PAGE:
Capcom is one of these companies that needs no introduction. In the nineties, Capcom was ruling the video game industry as one of the most respected game developers. With franchise such as Mega Man and Street Fighter, Capcom games were on every home system. But Capcom was not only a game developer. The company created in July 1988 their own arcade board. By 1994, they had released more than 25 games using their CPS-1 board and decided to attempt to enter the home console market.
Following in the Neg Geo AES footstep, Capcom decided to release their own version of a “consolized” arcade. The approach taken by Capcom was a bit different than what Neo Geo did. Instead of putting their CPS-1 board in the console itself and only distribute ROM cartridges for it, they decided to produce the equivalent of a SuperGun (a device that allows to connect an arcade board directly to a television), but with a few twists. The console would feature Super Famicom controller ports, allowing the use of all Super NES controllers, including their six-button joystick, the “CPS Fighter”. As “cartridges”, Capcom used their CPS-1 arcade PCBs in a special plastic shell suitable for home use. The cartridges were standard CPS-1 board with a modified connector that would restrict their use in an arcade without being modified. This also restricts the CPS Changer to use other Arcade PCB as “cartridge”.
The CPS Changer was released in late 1994 as a mail order only item for ¥39,800. The package included, one CPS Fighter joystick controller and the Street Fighter II’ Turbo: Hyper Fighting.
With the release of the Sega Saturn and the Sony PlayStation at the end of 1994, the CPS Changer had some serious competition. The CPS Changer was never intended to be a competitor to Nintendo, Sega or Sony, but instead targeted a very niche market of consumers who wanted to have the true arcade experience at home. But with the release of the newest generation of console, the difference between the home version and the arcade version of games were beginning to be marginal and the games of these systems were costing a fraction of the price when compared to the CPS Changer.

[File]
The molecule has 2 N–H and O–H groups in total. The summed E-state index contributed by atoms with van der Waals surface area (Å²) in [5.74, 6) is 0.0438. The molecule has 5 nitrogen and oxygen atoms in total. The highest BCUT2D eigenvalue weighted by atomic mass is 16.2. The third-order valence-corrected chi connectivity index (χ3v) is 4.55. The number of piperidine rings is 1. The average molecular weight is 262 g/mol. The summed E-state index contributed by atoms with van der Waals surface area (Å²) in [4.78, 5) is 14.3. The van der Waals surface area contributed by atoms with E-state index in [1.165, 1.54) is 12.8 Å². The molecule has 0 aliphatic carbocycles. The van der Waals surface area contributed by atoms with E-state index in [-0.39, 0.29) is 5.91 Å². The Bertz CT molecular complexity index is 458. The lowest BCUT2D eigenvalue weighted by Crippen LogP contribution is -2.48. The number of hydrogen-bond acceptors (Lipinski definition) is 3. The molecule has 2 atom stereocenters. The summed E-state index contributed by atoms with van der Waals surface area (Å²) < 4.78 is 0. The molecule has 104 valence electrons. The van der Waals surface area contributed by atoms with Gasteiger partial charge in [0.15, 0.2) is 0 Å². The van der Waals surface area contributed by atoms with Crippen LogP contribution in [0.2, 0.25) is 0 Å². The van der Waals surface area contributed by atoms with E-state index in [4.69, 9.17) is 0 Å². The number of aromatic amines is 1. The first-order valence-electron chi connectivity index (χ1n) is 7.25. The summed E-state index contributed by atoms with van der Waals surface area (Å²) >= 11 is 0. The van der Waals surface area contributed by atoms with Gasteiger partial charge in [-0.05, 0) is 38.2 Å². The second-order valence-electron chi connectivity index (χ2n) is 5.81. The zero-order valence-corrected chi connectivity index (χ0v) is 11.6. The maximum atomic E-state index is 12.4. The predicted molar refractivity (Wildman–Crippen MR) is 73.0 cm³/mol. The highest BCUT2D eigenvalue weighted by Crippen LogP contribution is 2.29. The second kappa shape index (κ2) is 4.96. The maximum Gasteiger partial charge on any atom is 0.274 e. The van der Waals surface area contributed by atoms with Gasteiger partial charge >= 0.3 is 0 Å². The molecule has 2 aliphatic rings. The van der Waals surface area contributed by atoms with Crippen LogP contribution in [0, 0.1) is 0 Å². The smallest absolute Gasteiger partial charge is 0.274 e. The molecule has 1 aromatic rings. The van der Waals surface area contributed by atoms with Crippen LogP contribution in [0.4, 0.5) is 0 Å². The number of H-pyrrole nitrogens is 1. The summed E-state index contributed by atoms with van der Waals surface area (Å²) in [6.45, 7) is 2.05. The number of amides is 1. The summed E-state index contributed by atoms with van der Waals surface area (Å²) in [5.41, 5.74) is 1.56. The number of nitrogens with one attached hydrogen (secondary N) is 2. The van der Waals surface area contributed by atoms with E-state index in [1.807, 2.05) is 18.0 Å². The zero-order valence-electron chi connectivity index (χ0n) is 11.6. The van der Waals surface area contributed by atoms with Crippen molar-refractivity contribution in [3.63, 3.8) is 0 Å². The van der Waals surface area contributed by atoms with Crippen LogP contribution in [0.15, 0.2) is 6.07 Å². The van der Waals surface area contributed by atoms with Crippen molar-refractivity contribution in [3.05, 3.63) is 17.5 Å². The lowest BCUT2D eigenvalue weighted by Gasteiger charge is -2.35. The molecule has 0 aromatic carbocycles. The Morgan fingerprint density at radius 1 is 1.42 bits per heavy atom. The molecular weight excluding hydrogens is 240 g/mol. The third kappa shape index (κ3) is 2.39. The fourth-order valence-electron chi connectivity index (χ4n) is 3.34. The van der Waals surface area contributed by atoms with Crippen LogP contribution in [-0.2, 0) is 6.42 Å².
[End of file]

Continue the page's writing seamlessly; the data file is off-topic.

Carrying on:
But the real problem was that the console was doomed from the start as Capcom had already started to move to a new arcade board format, even before the release of the CPS Changer. The CPS-2 arcade board was released in 1993 and was an attempt by Capcom to overcome the piracy its CPS-1 board had suffered. The new board being not compatible with the CPS Changer, it was just a matter of time before no new game would publish for the home system. By 1995, Capcom published Pang! 3 which would be the last game using the CPS-1 board. In a last effort, Capcom did ports the Street Fighter Alpha from a CPS-2 boards to a CPS Charger cartridge with some compromise. This version had fewer animation frames for the characters, fewer on-screen colors, and the music and sound effects were sampled at a lower rate. The game was sold for ¥35,000, ¥15,000 more than any game on the system. The game also ended-up being the angular stone of the CPS-2 emulation. The CPS Changer version of Street Fighter Alpha was unencrypted while the CPS-2 version was. Although both ROM where different as the CPS-1 version was trimmed down, both versions shared enough similarities to offer insight on what code the encrypted version was running.
After this release, no new games were ported to the CPS Charger.
- Composite video and S-video output
- Line-level mono audio.
- Super Famicom controller ports
A total of 11 games were released for the console. Games were sold for ¥20,000 each, ¥38,000 for 2 or ¥55,000 for 3, the only exception being Street Fighter Alpha which was sold for ¥35,000 on its own.